Over the weekend, Fox News aired a segment that debunked some of the election fraud claims made by its own hosts and anchors.

The network put together a news package that ran across various Fox News and Fox Business Network shows, starting with Lou Dobbs’ show on Friday night. Fox created the segment in response to a legal threat from election software company Smartmatic.

On December 10, Smartmatic hit Fox with a 20-page demand letter obtained by Business Insider asking for “a full and complete retraction of all false and defamatory statements and reports” about the 2020 election. 

Fox News engaged in “a concerted disinformation campaign against Smartmatic” by “continually and repeatedly published demonstrably false information and defamatory statements,” said the letter, which was addressed to Fox News executive vice president and general counsel Lily Fu Claffee. 

“Fox News told its millions of viewers and readers that Smartmatic was founded by Hugo Chávez, that its software was designed to fix elections, and that Smartmatic conspired with others to defraud the American people and fix the 2020 U.S. election by changing, inflating, and deleting votes,” the letter said. 

After the election was called for Joe Biden, Dobbs and other Fox hosts have staunchly defended President Donald Trump’s unsubstantiated claims of widespread voter fraud. Trump’s personal lawyer Rudy Giuliani – who is one of the people spearheading dozens of lawsuits alleging fraud – appeared on Fox News to cast doubt on the election results.  Sidney Powell, another attorney Trump hired to challenge the election, also appeared on the network.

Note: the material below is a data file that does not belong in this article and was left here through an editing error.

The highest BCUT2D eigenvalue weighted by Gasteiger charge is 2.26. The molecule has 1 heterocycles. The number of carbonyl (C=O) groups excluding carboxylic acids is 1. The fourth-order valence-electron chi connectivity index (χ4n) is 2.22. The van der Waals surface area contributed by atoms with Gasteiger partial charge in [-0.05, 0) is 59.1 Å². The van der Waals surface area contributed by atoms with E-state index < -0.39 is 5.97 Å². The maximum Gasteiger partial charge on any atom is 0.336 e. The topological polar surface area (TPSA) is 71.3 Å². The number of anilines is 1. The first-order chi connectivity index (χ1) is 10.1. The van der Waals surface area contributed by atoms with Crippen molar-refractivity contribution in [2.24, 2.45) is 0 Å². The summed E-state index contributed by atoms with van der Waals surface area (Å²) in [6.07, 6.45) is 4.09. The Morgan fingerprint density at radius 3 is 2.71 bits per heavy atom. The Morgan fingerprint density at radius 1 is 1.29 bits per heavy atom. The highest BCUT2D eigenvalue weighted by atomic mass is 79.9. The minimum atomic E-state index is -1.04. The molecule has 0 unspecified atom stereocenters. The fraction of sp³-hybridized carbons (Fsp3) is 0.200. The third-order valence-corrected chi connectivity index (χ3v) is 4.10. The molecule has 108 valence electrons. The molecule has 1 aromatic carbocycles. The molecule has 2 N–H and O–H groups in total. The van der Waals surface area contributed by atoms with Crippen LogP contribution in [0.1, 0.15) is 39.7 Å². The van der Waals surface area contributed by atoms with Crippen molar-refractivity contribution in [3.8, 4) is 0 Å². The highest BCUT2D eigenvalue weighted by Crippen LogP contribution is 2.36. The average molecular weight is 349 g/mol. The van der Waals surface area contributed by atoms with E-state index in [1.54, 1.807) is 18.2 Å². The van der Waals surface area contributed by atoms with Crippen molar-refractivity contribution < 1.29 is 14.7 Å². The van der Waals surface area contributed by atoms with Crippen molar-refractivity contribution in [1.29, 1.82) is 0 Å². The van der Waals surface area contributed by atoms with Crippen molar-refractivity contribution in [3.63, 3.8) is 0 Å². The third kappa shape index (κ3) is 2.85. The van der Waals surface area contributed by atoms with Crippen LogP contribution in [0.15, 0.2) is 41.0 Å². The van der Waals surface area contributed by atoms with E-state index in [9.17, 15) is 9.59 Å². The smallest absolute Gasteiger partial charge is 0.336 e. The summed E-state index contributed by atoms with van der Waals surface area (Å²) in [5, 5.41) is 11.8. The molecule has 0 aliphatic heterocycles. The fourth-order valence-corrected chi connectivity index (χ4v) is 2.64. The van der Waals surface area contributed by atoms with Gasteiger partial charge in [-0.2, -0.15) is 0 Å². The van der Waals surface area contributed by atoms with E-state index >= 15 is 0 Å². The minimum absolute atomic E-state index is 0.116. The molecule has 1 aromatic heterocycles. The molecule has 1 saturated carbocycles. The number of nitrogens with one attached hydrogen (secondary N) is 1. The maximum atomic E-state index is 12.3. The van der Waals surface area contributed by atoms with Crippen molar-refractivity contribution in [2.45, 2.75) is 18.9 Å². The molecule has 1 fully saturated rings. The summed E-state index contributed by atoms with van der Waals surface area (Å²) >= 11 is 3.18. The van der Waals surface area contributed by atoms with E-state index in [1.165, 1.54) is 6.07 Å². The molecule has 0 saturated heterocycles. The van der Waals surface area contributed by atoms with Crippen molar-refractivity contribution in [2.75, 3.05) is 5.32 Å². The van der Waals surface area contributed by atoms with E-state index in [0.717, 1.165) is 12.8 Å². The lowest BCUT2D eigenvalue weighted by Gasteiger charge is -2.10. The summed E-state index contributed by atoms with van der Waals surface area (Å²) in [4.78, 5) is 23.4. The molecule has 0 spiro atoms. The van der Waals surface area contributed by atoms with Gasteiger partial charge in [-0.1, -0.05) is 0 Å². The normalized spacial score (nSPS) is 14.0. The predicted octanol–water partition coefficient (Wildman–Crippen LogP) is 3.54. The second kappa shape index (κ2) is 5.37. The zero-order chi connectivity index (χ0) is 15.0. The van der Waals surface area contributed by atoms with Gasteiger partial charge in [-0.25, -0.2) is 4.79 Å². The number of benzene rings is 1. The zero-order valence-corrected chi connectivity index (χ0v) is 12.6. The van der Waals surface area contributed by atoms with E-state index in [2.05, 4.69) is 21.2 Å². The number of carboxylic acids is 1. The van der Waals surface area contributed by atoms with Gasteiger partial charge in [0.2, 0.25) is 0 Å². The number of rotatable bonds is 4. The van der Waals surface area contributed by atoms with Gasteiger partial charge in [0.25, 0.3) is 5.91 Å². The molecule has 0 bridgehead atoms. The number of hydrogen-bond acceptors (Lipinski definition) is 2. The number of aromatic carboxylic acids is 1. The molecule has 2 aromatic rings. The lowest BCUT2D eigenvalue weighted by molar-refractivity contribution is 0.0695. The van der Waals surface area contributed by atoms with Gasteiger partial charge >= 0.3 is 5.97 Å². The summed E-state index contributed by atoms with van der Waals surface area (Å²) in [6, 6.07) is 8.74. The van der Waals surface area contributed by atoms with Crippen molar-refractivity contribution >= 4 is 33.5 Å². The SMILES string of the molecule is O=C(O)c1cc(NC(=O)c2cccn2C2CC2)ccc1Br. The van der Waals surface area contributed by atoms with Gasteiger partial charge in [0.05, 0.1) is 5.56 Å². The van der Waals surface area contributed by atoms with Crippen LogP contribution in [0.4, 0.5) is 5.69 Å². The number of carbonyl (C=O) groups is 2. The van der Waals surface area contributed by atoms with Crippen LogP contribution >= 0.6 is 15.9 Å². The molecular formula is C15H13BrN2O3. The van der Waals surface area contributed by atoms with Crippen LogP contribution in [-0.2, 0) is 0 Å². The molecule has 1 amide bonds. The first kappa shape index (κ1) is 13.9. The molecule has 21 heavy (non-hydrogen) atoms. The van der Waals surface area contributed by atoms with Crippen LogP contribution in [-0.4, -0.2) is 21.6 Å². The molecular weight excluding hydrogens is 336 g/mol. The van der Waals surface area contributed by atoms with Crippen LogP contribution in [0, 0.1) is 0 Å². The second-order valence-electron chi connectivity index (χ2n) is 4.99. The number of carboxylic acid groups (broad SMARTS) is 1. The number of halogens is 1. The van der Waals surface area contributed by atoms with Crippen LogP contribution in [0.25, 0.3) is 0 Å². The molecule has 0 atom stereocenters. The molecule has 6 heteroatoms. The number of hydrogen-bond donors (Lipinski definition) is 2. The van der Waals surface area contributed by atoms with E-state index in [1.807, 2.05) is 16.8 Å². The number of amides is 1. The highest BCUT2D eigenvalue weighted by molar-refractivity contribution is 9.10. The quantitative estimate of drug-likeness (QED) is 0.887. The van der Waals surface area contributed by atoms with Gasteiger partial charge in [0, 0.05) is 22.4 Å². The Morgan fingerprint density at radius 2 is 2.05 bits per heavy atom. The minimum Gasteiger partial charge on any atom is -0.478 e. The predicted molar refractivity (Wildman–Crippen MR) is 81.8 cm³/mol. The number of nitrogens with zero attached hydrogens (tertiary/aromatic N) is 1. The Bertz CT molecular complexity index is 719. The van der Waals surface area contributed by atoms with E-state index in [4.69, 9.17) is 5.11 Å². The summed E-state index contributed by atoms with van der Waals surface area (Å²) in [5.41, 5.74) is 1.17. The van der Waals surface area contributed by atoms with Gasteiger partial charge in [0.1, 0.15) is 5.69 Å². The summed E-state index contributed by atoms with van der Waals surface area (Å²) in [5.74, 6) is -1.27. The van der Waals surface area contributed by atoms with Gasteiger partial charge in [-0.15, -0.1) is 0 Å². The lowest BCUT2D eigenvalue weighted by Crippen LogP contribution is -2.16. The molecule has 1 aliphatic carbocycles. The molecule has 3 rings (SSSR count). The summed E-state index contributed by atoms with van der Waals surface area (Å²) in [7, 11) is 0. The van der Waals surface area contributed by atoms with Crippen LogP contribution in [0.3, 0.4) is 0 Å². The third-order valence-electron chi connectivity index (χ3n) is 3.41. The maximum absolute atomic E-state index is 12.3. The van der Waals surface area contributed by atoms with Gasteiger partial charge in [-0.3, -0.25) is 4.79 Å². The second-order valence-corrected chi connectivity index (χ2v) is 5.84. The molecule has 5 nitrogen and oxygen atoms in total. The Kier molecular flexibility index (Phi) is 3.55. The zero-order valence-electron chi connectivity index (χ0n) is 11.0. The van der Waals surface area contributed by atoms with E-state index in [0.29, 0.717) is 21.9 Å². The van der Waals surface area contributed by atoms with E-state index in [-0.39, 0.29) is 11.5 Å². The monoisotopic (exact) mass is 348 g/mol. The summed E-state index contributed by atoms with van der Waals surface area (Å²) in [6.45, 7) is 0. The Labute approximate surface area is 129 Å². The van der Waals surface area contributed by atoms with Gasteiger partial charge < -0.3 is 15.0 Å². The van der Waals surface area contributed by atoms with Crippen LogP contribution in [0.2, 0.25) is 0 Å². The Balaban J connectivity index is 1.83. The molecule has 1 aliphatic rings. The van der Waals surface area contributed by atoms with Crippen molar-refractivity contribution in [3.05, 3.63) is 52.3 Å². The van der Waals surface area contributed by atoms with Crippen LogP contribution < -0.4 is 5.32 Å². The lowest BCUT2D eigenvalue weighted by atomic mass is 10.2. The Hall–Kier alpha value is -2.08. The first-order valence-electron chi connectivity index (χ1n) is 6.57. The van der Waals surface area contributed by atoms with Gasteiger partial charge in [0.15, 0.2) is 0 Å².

In its letter to the network, Smartmatic said Fox should not have offered either of them a platform to spread baseless claims to millions of people nationwide. 

“Fox News used its anchors and on-air guests, including Rudy Giuliani and Sidney Powell, to spread lies about a company that had absolutely nothing to do with the voting that took place in areas at the heart of the ‘conspiracies’ discussed following the 2020 U.S. election,” the letter said.

Fox’s segment in response to the letter debunked election fraud claims from both Giuliani and Powell, as well as other Trump supporters. 

In the segment’s original airing Friday night on his primetime evening show, Dobbs introduced the package by telling viewers that “there are lots of opinions about the integrity of the election.” He then brought on Edward Perez, who works with the Open Source Election Technology Institute, a nonprofit dedicated to evaluating election technology.

 

 

“I have not seen any evidence that Smartmatic software was used to delete, change, alter, anything related to vote tabulation,” said Perez, who spoke in what appeared to be a prerecorded segment. 

A Fox News spokesperson confirmed to Business Insider that the segment aired on “Lou Dobbs Tonight” on Friday, “Justice with Judge Jeanine” on Saturday, and “Sunday Morning Futures” on Sunday. 

SmartMatic sent out letters containing similar demands to other conservative networks, including Newsmax and One America News, a spokesperson at the election software company told Business Insider. Newsmax and One America News did not immediately return requests for comment.